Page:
New H I observations are presented for a complete sample of 109 low-luminosity star-forming galaxies taken from the KPNO International Spectroscopic Survey (KISS), the first CCD-based wide-field objective-prism survey for emission-line galaxies. This sample consists of all star-forming galaxies with MB >-18.0 and cz < 11,000 km s-1 from the first Hα-selected survey list. The galaxies in this list lie within a 1°.3-wide strip centered on δ(B1950) = 29°30′, which spans the range α(B1950) = 12h15m to α(B1950) = 17h0m. Overall, 97 out of 109 galaxies have been detected in H I. We confirm the weak trend of increasing gas richness with decreasing luminosity found by previous authors. Gas richness is also shown to be weakly anticorrelated with metallicity. The dependence of star formation rates (SFRs) and H I gas depletion timescales on metallicity is examined. The median solar-metallicity-based SFR and gas depletion timescale are 0.16 M ⊙ yr-1 and 5 Gyr, respectively. Corrections for variations in metallicity decreases SFRs by ∼0.5 dex and increases gas depletion timescales by an average of ∼8 Gyr. The majority of galaxies in this sample still have large reservoirs of H I gas and, despite their large current star formation rates, could have formed stars in a quasi-continuous manner for a Hubble time. Finally, we present the first H I mass function for low-luminosity star-forming galaxies and show that this subpopulation contributes 10%-15% of the overall H I density in the local universe. We conclude that if the H I mass function of the universe does indeed have a steeply rising low-mass slope, as suggested by previous authors, it is not due to the population of low-luminosity star-forming galaxies. Comparison with the H I mass function number densities from H I blind surveys in the range 10 8 M⊙ < MHI < 109 M ⊙ implies that 25%-50% of galaxies in this mass regime are currently undergoing a strong episode of star formation.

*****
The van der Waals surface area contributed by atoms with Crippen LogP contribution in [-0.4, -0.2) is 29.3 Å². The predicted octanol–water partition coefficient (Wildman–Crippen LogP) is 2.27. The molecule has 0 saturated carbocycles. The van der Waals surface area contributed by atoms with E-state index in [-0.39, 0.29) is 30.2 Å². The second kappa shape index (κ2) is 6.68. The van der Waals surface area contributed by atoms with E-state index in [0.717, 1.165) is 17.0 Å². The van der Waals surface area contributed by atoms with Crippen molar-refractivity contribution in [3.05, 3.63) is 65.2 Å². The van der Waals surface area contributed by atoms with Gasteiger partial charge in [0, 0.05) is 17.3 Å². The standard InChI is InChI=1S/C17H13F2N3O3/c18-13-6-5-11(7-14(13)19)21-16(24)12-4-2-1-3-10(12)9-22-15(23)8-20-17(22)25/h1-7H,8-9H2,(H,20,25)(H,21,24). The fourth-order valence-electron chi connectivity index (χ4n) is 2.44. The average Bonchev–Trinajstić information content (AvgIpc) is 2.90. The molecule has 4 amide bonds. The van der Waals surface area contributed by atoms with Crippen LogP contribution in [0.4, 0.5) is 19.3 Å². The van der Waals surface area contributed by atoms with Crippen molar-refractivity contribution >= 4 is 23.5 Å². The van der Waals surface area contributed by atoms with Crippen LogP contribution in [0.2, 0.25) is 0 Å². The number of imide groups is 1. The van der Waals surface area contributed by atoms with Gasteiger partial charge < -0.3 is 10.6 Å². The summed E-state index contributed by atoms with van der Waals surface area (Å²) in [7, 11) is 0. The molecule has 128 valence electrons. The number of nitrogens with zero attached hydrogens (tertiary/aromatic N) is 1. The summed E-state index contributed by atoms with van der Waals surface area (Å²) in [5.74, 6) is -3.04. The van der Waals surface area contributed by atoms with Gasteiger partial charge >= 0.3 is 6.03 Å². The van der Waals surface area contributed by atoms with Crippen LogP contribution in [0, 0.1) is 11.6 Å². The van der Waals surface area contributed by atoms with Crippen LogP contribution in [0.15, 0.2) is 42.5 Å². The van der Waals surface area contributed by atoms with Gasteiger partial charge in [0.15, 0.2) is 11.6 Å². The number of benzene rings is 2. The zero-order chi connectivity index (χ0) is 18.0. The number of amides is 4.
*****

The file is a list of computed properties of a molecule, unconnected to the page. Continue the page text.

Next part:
All Science Journal Classification (ASJC) codes
- Astronomy and Astrophysics
- Space and Planetary Science